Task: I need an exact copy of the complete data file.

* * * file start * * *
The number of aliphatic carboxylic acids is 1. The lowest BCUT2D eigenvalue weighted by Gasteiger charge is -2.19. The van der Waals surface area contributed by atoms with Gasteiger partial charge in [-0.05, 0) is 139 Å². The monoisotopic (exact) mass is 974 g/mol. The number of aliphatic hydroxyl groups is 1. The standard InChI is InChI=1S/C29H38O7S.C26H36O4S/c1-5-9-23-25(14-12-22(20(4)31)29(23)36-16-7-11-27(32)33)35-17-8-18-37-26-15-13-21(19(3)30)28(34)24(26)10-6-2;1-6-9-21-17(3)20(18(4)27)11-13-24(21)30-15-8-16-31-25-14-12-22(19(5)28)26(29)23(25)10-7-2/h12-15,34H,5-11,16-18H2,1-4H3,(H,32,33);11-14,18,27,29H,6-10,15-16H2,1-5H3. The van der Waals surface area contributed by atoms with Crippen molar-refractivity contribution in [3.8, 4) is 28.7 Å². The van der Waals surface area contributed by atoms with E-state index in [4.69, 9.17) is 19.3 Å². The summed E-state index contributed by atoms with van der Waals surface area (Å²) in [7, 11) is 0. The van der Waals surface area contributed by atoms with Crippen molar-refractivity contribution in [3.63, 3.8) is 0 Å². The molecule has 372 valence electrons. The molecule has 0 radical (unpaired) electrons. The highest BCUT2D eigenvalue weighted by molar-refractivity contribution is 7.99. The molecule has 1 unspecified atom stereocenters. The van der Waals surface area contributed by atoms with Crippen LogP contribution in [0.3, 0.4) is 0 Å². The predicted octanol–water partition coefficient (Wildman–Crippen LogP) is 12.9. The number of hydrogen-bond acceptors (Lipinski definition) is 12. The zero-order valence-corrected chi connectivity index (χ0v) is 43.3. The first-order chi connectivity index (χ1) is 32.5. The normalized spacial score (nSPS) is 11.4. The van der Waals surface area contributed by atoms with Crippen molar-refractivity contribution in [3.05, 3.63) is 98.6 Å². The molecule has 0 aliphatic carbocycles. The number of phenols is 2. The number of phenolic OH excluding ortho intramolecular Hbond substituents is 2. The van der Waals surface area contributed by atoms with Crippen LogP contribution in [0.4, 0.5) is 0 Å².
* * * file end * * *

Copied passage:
The number of aliphatic carboxylic acids is 1. The lowest BCUT2D eigenvalue weighted by Gasteiger charge is -2.19. The van der Waals surface area contributed by atoms with Gasteiger partial charge in [-0.05, 0) is 139 Å². The monoisotopic (exact) mass is 974 g/mol. The number of aliphatic hydroxyl groups is 1. The standard InChI is InChI=1S/C29H38O7S.C26H36O4S/c1-5-9-23-25(14-12-22(20(4)31)29(23)36-16-7-11-27(32)33)35-17-8-18-37-26-15-13-21(19(3)30)28(34)24(26)10-6-2;1-6-9-21-17(3)20(18(4)27)11-13-24(21)30-15-8-16-31-25-14-12-22(19(5)28)26(29)23(25)10-7-2/h12-15,34H,5-11,16-18H2,1-4H3,(H,32,33);11-14,18,27,29H,6-10,15-16H2,1-5H3. The van der Waals surface area contributed by atoms with Crippen molar-refractivity contribution in [3.8, 4) is 28.7 Å². The van der Waals surface area contributed by atoms with E-state index in [4.69, 9.17) is 19.3 Å². The summed E-state index contributed by atoms with van der Waals surface area (Å²) in [7, 11) is 0. The van der Waals surface area contributed by atoms with Crippen molar-refractivity contribution in [3.63, 3.8) is 0 Å². The molecule has 372 valence electrons. The molecule has 0 radical (unpaired) electrons. The highest BCUT2D eigenvalue weighted by molar-refractivity contribution is 7.99. The molecule has 1 unspecified atom stereocenters. The van der Waals surface area contributed by atoms with Crippen LogP contribution in [0.3, 0.4) is 0 Å². The predicted octanol–water partition coefficient (Wildman–Crippen LogP) is 12.9. The number of hydrogen-bond acceptors (Lipinski definition) is 12. The zero-order valence-corrected chi connectivity index (χ0v) is 43.3. The first-order chi connectivity index (χ1) is 32.5. The normalized spacial score (nSPS) is 11.4. The van der Waals surface area contributed by atoms with Crippen molar-refractivity contribution in [3.05, 3.63) is 98.6 Å². The molecule has 0 aliphatic carbocycles. The number of phenols is 2. The number of phenolic OH excluding ortho intramolecular Hbond substituents is 2. The van der Waals surface area contributed by atoms with Crippen LogP contribution in [0.4, 0.5) is 0 Å².